Even though the United States recently recorded a record 82.3% percent graduation rate, the gain has slowed down. The U.S. is no longer on track to reach a 90% graduation rate by 2020. The new report Building a Grad Nation: Progress and Challenge in Raising High School Graduation Rates sheds light on the states and populations that need extra support to stay in school and obtain their degree.
“Many of these schools exist to serve a vulnerable student population, and therefore deal with significant challenges,” said Robert Balfanz, research scientist and co-director of the Everyone Graduates Center at the Johns Hopkins University School of Education, in a press release. “That’s why it’s so important that educators identify struggling students at the beginning of their high school careers and provide the things all students need to be successful, including the chance to build relationships with caring adults, strong and tailored instruction, and opportunities to engage in learning experiences that connect school to life.”
- Sixteen states had graduation rates below 70 percent for low-income or Black students, and 11 states had graduation rates below 70 percent for Hispanic/Latino students.
- Thirty-five states graduated less than 70 percent of English Language Learners, and 33 had graduation rates below 70 percent for students with disabilities.
- Nearly half of 2014 graduates came from low-income families, but only 74.6 percent of all low-income students graduated compared to 89 percent of non-low-income students.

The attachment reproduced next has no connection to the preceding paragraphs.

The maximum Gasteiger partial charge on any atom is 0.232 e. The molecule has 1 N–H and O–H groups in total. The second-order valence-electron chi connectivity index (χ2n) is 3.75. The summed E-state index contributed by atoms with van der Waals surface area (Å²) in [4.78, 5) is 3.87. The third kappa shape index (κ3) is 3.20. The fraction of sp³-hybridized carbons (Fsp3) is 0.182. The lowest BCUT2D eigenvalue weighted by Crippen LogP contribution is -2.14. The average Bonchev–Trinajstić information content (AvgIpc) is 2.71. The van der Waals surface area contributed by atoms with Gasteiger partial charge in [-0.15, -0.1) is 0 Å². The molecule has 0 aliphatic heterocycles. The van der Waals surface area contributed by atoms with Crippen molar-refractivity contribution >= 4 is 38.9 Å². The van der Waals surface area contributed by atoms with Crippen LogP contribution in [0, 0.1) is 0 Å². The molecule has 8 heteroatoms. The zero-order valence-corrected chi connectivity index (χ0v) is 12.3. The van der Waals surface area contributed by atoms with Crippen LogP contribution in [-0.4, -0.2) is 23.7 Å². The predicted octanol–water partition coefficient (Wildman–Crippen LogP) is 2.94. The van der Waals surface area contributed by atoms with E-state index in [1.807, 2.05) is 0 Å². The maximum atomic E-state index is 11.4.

- Of the 47 states reporting adjusted graduation rates since 2011, Iowa became the first state to reach 90 percent, and 20 other states are on pace to reach a 90 percent graduation rate. Five of these on-pace states – Nebraska, New Jersey, New Hampshire, Texas, and Wisconsin – are within two percentage points of the goal.
- Twenty-one remaining states are currently off track to reaching 90 percent by 2020. Of these states, most started with graduation rates in the 60s and 70s in 2011, and have been unable to meet the higher rate of growth needed to get them to the 90 percent mark.
- Twenty-six percent of low-graduation-rate high schools were charter schools and 12 percent of non-graduates came from charter schools.
- Virtual schools made up seven percent of low-graduation-rate high schools and produced four percent of non-graduates; however, roughly 87 percent of virtual schools were low-graduation-rate high schools in 2014.
Policy recommendations focus not only on improving data collection but also on creating evidence-based plans to help both schools and students that have fallen off track.
Read Building a Grad Nation: Progress and Challenge in Raising High School Graduation Rates, Civic Enterprise Everyone Graduates Center at the School of Education at Johns Hopkins University (2016)